Mobile Apps and Privacy Miniseries (2/5): Privacy Policy and Consent

November 28, 2014 Leave a comment
In part 2 of our miniseries on German and EU privacy law and German authorities’ guidelines for app developers and providers, we look at a core general principle of data protection law: The collection, processing and use of personal data are prohibited except to the extent covered by specific permission. This can be a statutory permission or the concerned data subject’s valid, informed consent. But there are some hoops to jump through…

What a privacy policy is and isn’t

It is a widespread misconception that the use of a privacy policy in some way confers permission to do whatever is disclosed in it. But under German and EU law, the purpose of a privacy policy is not to structure or create legal relationships – it is there to inform the user. A privacy policy as such is nothing more than a (necessary) transparency rule/obligation; it does not constitute, form or represent consent or legal permission.

App-specific document required

In their app and privacy guidelines, the German data protection authorities stress the requirement that a privacy policy must be comprehensive and app-specific. It must inform the user about all the data collected, and exactly what will happen to it and whom it might be shared with. The authorities emphasize the fact that mobile devices and apps often collect more and different data than desktop computers (location data, access to address books, camera, microphone…). Therefore, merely copying an existing website privacy policy will not be sufficient in most cases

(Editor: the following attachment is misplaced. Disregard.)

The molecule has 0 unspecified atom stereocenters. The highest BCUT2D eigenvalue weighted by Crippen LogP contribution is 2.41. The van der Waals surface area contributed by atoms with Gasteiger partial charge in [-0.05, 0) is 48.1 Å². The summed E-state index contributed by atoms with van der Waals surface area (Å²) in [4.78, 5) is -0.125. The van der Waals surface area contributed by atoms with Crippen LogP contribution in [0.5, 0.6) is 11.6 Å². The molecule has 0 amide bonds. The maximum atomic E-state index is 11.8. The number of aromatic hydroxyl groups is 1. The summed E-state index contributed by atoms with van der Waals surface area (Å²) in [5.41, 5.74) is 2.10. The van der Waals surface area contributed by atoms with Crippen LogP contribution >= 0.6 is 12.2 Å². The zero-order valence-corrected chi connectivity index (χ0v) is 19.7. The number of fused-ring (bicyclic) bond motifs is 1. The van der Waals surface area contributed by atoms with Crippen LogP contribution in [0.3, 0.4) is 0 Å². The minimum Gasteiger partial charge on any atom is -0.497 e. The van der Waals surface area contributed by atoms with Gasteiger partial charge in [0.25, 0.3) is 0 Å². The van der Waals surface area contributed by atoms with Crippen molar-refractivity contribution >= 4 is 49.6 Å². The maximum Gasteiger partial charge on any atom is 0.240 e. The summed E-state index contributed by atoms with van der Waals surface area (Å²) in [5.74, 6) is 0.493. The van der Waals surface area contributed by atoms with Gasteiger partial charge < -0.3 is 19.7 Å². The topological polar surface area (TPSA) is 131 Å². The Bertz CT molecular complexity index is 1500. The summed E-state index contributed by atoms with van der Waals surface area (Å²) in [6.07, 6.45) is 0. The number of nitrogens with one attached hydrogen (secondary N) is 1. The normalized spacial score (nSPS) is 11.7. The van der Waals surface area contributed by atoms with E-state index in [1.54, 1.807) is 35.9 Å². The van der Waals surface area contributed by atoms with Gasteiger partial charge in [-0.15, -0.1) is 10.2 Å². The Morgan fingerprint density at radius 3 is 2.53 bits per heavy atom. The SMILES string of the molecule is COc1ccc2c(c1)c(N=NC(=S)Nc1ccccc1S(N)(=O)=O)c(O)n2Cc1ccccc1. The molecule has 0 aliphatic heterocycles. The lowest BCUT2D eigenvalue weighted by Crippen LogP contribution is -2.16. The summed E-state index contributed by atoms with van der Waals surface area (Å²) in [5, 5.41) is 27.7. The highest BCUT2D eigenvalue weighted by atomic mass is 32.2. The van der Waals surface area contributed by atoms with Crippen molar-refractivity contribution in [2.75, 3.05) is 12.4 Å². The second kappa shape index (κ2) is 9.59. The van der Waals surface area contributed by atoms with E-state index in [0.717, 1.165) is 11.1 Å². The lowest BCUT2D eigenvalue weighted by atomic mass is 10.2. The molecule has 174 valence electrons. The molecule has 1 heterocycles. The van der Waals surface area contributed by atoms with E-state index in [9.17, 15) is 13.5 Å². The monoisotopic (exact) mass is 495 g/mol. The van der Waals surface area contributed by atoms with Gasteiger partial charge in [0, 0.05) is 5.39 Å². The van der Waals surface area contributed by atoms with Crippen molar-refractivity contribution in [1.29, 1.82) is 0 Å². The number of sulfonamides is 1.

The app privacy policy should ideally already be linked to on the product page in the respective app store, so that the user can take note before downloading the app. Once the app is installed, the privacy policy must be easily accessible from inside the app at any time – and if the app even collects data in offline mode, then a link to a privacy policy on the provider’s server is not sufficient. The same applies to the responsible entity’s contact information.

To consent or not to consent?

Where no statutory permission is granted to process certain user data, consent is required. Such consent will only be effective if the data subject is informed (prior informed consent). That implies that users must be informed in an easily comprehensible way about the nature, scope and purpose of the collection, processing and use of their personal data. Under German law, such consent must be separately declared, so the according language cannot be buried in the fine print of any terms of service.

In the next installment: Privacy by Design.

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Felix Hilgert

Felix Hilgert

Senior Associate at Osborne Clarke
Felix is a lawyer with Osborne Clarke's IT Team in Cologne, where he acts for companies of all sizes, from start-ups to market leaders.

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